michael at michaelshiloh.com
michael at michaelshiloh.com
Wed Dec 6 18:47:41 CET 2006
On 12/5/06, Markus Stehr <bastetfurry at ircnet.de> wrote:
> What do you think about giving the Neo1973 a FPGA?
I was thinking more about this last night. My first reaction was "great", but
as someone else posted, what do you get for the increased cost, besides speed?
Answer: the high speed allows you to emulate hardware. Some excellent
suggestions here (software radio, etc.) all take advantage of this ability to
emulate hardware. My Big Idea (IMHO) is that it allows us (developers and FIC)
to experiment with alternative hardware, to develop applications using that
hardware, and to help FIC decide what hardware to add (or remove) in future
We've had strong discussions over what hardware we'd like to see in the
device, with strong arguments on both sides, and all make good points. For
example, awhile ago someone wanted another serial port (I forget for what:
IrDA?). The SOC has only two serial ports, and both are in use. Would we give
up one of those for IrDA? No. Solution: implent a third serial port in the
Reconfigurable hardware is limited without specific peripherals; e.g. the
extra serial port by itself doesn't provide IrDA support: we still need to add
the IR diode and sensor. So, I suggest that a good portion of the IO pins of
the FPGA be brought to an external connector, to which we can connect
This is probably of limited use to consumers: few consumers will consider an
external IrDA "dongle" to be true IrDA support. However, for us experimenters
and developers, it is incredibly powerful. And, it allows us to develop
applications that would use these periperhals, so that our community and FIC
can make intelligent design decisions about what hardware should be in future
Another feature the FPGA provides is the ability to route to the connector
signals from inside the device, at hardware speeds. Someone mentioned wishing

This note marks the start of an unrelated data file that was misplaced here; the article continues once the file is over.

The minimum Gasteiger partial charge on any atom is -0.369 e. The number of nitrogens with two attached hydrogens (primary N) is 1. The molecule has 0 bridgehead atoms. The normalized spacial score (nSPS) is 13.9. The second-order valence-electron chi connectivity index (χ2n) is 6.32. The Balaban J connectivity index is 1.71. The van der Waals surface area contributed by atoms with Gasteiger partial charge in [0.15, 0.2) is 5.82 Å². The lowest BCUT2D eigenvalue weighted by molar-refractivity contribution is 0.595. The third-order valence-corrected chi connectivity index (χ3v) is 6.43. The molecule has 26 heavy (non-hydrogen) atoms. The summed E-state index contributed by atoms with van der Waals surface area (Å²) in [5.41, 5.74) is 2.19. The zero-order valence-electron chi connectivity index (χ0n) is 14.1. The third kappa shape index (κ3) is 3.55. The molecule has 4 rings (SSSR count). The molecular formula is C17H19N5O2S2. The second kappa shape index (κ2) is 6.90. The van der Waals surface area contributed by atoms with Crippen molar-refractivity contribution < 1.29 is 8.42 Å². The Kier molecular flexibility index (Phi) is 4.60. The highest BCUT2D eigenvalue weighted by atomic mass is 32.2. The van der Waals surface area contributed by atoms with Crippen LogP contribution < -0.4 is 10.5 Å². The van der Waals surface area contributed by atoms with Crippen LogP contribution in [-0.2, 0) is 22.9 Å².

for some solder tabs on the board, to access important signals. The FPGA and
the connector would be a safer way to do that.
The FPGA and the undedicated pins on the connector make this device very
useful for OEMs who create peripherals for specific niche markets. FIC does
sell to OEMs, right?
For example, perhaps police cars have some special hardware in the car that
needs to talk to a smart phone. Implement the appropriate interface in the
FPGA, create a docking station for police cars with the right connectors,
and you've got a near-custom device that did not require a custom design.
(Note: I know nothing about police car electronics. It's just a hypothetical
Another example: Portable Point-Of-Sales terminals or bar code scanners used
in retail stores. Again, implement the appropriate hardware interface in the
FPGA, add appropriate docking station or cable, and the product is ready.
In both examples time-to-market and development costs are slashed. OEMs can
get into, or test, niche markets for a fraction of the cost. Even if they
later chose to redesign the hardware, this provides a rapid prototype and
proof of concept, useful in making the sales pitch, and provides their
programmers a platform on which to develop the software long before the
final hardware is ready, and as we all know software takes a long time.
What hardware peripherals would you add, if you had this options?
That second SIM card?
Other FLASH card interfaces?
I2C, SPI, One-Wire?
VGA out (although I suspect it would require too big an FPGA)?
Game device interfaces?
I welcome your feedback.
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